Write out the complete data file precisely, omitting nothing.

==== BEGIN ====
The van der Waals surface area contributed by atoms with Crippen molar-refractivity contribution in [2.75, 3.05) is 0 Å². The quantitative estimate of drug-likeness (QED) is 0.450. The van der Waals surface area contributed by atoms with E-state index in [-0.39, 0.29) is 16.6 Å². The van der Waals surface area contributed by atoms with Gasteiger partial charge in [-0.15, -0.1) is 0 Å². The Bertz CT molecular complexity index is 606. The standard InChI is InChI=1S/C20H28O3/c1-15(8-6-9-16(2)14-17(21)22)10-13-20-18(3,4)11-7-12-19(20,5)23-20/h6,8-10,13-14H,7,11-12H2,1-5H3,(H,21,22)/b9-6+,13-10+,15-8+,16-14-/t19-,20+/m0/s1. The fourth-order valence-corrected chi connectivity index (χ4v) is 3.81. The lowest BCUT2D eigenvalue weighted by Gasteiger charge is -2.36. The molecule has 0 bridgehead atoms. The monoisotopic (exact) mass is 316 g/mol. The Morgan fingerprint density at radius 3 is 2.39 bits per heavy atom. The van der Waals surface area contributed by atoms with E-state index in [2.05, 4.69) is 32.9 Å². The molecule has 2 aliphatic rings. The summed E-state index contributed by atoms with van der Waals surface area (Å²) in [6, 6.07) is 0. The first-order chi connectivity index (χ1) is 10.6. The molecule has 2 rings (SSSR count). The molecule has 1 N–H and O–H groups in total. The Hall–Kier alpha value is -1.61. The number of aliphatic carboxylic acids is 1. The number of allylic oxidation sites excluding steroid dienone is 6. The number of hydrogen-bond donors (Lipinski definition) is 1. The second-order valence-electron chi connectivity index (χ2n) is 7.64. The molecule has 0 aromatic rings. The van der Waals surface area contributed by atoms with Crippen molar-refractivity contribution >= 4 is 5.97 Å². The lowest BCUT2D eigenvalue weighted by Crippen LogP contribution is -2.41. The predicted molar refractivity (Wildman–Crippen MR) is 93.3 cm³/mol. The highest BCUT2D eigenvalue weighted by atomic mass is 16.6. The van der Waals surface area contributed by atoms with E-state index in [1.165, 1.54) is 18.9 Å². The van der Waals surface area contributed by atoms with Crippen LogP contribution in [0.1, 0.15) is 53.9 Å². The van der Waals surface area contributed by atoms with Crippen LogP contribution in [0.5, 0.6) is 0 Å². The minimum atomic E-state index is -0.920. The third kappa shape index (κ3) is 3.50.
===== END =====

The van der Waals surface area contributed by atoms with Crippen molar-refractivity contribution in [2.75, 3.05) is 0 Å². The quantitative estimate of drug-likeness (QED) is 0.450. The van der Waals surface area contributed by atoms with E-state index in [-0.39, 0.29) is 16.6 Å². The van der Waals surface area contributed by atoms with Gasteiger partial charge in [-0.15, -0.1) is 0 Å². The Bertz CT molecular complexity index is 606. The standard InChI is InChI=1S/C20H28O3/c1-15(8-6-9-16(2)14-17(21)22)10-13-20-18(3,4)11-7-12-19(20,5)23-20/h6,8-10,13-14H,7,11-12H2,1-5H3,(H,21,22)/b9-6+,13-10+,15-8+,16-14-/t19-,20+/m0/s1. The fourth-order valence-corrected chi connectivity index (χ4v) is 3.81. The lowest BCUT2D eigenvalue weighted by Gasteiger charge is -2.36. The molecule has 0 bridgehead atoms. The monoisotopic (exact) mass is 316 g/mol. The Morgan fingerprint density at radius 3 is 2.39 bits per heavy atom. The van der Waals surface area contributed by atoms with E-state index in [2.05, 4.69) is 32.9 Å². The molecule has 2 aliphatic rings. The summed E-state index contributed by atoms with van der Waals surface area (Å²) in [6, 6.07) is 0. The first-order chi connectivity index (χ1) is 10.6. The molecule has 2 rings (SSSR count). The molecule has 1 N–H and O–H groups in total. The Hall–Kier alpha value is -1.61. The number of aliphatic carboxylic acids is 1. The number of allylic oxidation sites excluding steroid dienone is 6. The number of hydrogen-bond donors (Lipinski definition) is 1. The second-order valence-electron chi connectivity index (χ2n) is 7.64. The molecule has 0 aromatic rings. The van der Waals surface area contributed by atoms with Crippen molar-refractivity contribution >= 4 is 5.97 Å². The lowest BCUT2D eigenvalue weighted by Crippen LogP contribution is -2.41. The predicted molar refractivity (Wildman–Crippen MR) is 93.3 cm³/mol. The highest BCUT2D eigenvalue weighted by atomic mass is 16.6. The van der Waals surface area contributed by atoms with E-state index in [1.165, 1.54) is 18.9 Å². The van der Waals surface area contributed by atoms with Crippen LogP contribution in [0.1, 0.15) is 53.9 Å². The van der Waals surface area contributed by atoms with Crippen LogP contribution in [0.5, 0.6) is 0 Å². The minimum atomic E-state index is -0.920. The third kappa shape index (κ3) is 3.50.